Um... note to Seattle Times editorial board: it would be more accurate to call them "state budget writers," as calling them "cutters" starts from an unsupported assumption that an all-cuts budget is the only proposal on the table. It's not. Nor should it be.
SOMETHING strange is happening in Olympia, where two state lawmakers from King County are overly excited that urbanized and suburbanized counties contribute more tax dollars to state coffers than rural areas.
You mean "strange" in that two state lawmakers, a Republican and a Democrat, are working together in the sort of bipartisan fashion you constantly claim you want? Or "strange" in that, in defiance of your previous editorial dissing, they continue to attempt to spark a public debate over an issue our state's paper of record clearly doesn't want raised?
This fact is neither new nor news, but that has not stopped state Rep. Glenn Anderson, R-Fall City, from introducing a constitutional amendment to allow the state "to dissolve and reorganize" counties that receive twice as much in state services as they generate in tax revenues. He refers to Adams, Asotin, Ferry, Stevens, Lincoln, Garfield, Yakima and Wahkiakum counties. Oh, please.
Oh, please... the fact may not be new, but it certainly is news to hundreds of thousands of rural Washingtonians who are absolutely convinced that Seattle welfare queens are sucking them dry. How else to explain that they consistently vote to cut services that they don't pay for, and that they benefit from the most, while angrily sticking the finger in our direction?
It is obvious that urban-suburban areas will pay more on a percentage basis than rural areas. So what?
First of all, as I've previously pointed out, this disparity is not so obvious to a lot of voters, especially not its degree (for example, King County pays 42 percent of state revenues yet receives only 24 percent of state spending benefits.) And second... "So what"...? That's you're comeback? "So what"...?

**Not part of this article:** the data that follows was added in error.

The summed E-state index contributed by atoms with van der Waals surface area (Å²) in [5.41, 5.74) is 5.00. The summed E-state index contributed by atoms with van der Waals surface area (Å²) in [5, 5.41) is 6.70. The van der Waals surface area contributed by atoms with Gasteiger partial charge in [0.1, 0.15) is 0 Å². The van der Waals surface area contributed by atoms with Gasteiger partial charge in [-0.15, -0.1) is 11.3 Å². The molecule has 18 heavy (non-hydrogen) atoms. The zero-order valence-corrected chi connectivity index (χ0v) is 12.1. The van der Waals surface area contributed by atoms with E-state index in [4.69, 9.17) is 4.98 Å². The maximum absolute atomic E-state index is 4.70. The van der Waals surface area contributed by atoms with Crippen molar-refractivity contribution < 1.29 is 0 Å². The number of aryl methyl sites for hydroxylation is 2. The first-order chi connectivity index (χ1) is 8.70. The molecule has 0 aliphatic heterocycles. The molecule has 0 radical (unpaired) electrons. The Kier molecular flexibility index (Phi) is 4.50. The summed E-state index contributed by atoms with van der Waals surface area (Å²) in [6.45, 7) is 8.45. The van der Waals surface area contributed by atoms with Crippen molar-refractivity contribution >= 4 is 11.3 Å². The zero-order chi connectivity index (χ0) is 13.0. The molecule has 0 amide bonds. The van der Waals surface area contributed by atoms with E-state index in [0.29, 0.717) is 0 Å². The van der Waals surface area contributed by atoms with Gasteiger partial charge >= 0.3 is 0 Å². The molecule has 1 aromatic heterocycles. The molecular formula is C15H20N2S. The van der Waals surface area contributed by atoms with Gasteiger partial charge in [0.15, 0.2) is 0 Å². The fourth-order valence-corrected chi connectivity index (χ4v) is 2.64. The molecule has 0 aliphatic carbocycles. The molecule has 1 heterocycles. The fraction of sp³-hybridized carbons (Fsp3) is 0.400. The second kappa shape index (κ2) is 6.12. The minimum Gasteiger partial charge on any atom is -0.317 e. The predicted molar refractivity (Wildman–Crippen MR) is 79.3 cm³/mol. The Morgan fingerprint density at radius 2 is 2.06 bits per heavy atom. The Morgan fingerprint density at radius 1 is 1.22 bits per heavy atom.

You're not really suggesting that from where tax revenues come and where they are spent should have no impact on how we cutwrite our budget, are you? What are lawmakers supposed to base these tough policy decisions on? Coin tosses? Tarot cards? Extispicy?
If Anderson is merely trying to make a point. OK. Deliver a speech, but keep it short.
In other words, deliver a speech that we won't bother to cover. But for God's sake don't attempt to spark a public debate on a subject that might undermine support from misguided rural voters for a painful, all-cuts budget that would ultimately hurt them the worst.
Anderson's point is that rural counties bristle at King and other wealthier counties for dominating the state budget and agenda. But these wealthier counties net export dollars to places where lawmakers complain.
To paraphrase the Seattle Times ed board: So...?
Beyond that, Anderson says rural counties need a long-term plan to sustain themselves either by merging with another county or finding new ways to create jobs and become more self-sufficient.